That's just not true. How many times did an app (for iOS) included an unadvertised feature and got through the review? Just last week, this guy who said he 'just' collected passwords, set for his applications (without IP or other user information; we can be sure that not advertising the IP is ********). And about the jailbreaks? How many exploits aren't know to the public you think? The same goes for OS X.


Compared to how many trojans in the various Android marketplaces? Like it or not, curation significantly decreases malware. Openness (or whatever it is that Google is selling) can't protect someone who is not as computer savvy.

I don't think anyone is arguing that the various Apple app stores are completely safe. Apple obviously isn't going through the programs line by line and doing a full audit before publishing an app to the store. They could do better too (too many SEO apps in the store preying on people who just do a simple search). I feel it is a better environment for most users, though.

Essentially, Apple should get rid of that stupid open "safe" preference (ignoring how it is default for some stupid reason) and default new installs to only let you get apps from the app store with a preference somewhere for you to let you use apps from elsewhere. I.E. make people show they have sufficient skill to not fall prey to trojans that go after low hanging fruit.
Score: 3 Votes (Like | Disagree)
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118 months ago
This is why the Mac App Store is good.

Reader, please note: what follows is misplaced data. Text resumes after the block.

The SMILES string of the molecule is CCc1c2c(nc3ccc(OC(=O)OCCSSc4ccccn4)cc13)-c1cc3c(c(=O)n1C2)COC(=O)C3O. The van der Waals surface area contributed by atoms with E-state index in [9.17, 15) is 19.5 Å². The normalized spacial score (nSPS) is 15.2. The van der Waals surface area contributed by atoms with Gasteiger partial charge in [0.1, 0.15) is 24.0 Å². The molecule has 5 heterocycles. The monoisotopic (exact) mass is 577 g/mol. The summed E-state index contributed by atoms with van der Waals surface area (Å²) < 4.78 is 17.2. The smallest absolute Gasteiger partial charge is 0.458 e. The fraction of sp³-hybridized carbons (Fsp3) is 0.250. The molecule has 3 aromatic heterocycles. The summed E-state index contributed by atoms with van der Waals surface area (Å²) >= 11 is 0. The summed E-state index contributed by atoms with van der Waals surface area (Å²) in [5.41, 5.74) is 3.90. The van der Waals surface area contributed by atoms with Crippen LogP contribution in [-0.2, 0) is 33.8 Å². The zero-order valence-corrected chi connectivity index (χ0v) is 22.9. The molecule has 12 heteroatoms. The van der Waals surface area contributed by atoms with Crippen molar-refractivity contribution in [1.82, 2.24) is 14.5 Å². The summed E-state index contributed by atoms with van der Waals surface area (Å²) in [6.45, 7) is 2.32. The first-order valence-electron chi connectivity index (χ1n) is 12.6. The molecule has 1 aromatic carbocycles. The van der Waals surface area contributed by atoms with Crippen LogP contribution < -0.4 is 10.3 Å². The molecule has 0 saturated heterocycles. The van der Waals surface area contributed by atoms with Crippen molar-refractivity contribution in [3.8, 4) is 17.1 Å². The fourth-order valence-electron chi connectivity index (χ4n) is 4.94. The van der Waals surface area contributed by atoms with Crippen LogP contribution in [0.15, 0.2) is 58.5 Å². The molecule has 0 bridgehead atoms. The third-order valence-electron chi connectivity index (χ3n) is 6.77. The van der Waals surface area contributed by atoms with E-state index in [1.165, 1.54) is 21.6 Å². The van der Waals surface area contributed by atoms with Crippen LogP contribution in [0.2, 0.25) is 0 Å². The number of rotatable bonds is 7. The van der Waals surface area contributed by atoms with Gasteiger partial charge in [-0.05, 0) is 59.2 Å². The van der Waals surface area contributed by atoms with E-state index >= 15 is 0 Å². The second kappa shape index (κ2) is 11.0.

Ok, you have to be an idiot to install this malware, but if all the main pieces of software for the Mac were available through the Mac App Store, then there wouldn't be a worry. For now.
Score: 3 Votes (Like | Disagree)
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118 months ago
But

The way I see it, there are two major threats\entry points which expose a Mac to malware: Apps & Safari (or any other browser). If Apple has more control over the apps (through Mac App Store), and works MORE (a lot more actually) on Safari's security, then I think the Mac will be a more secure system.


It's already perfectly secure, users maybe aren't but you can't blame Apple for that.
Score: 2 Votes (Like | Disagree)
Avatar
118 months ago

The way I see it, there are two major threats\entry points which expose a Mac to malware: Apps & Safari (or any other browser). If Apple has more control over the apps (through Mac App Store), and works MORE (a lot more actually) on Safari's security, then I think the Mac will be a more secure system.


Sure, those are two of the most important vectors, but I think you also have to consider USB memory sticks and network based file sharing, especially with the addition of AirDrop in Lion, as sources of infection.
Apple seems to have chosen to maintain an ever growing blacklist to keep known malware out of OS X. That's a pretty tall order, but hopefully they can stay ahead of the game.
Score: 2 Votes (Like | Disagree)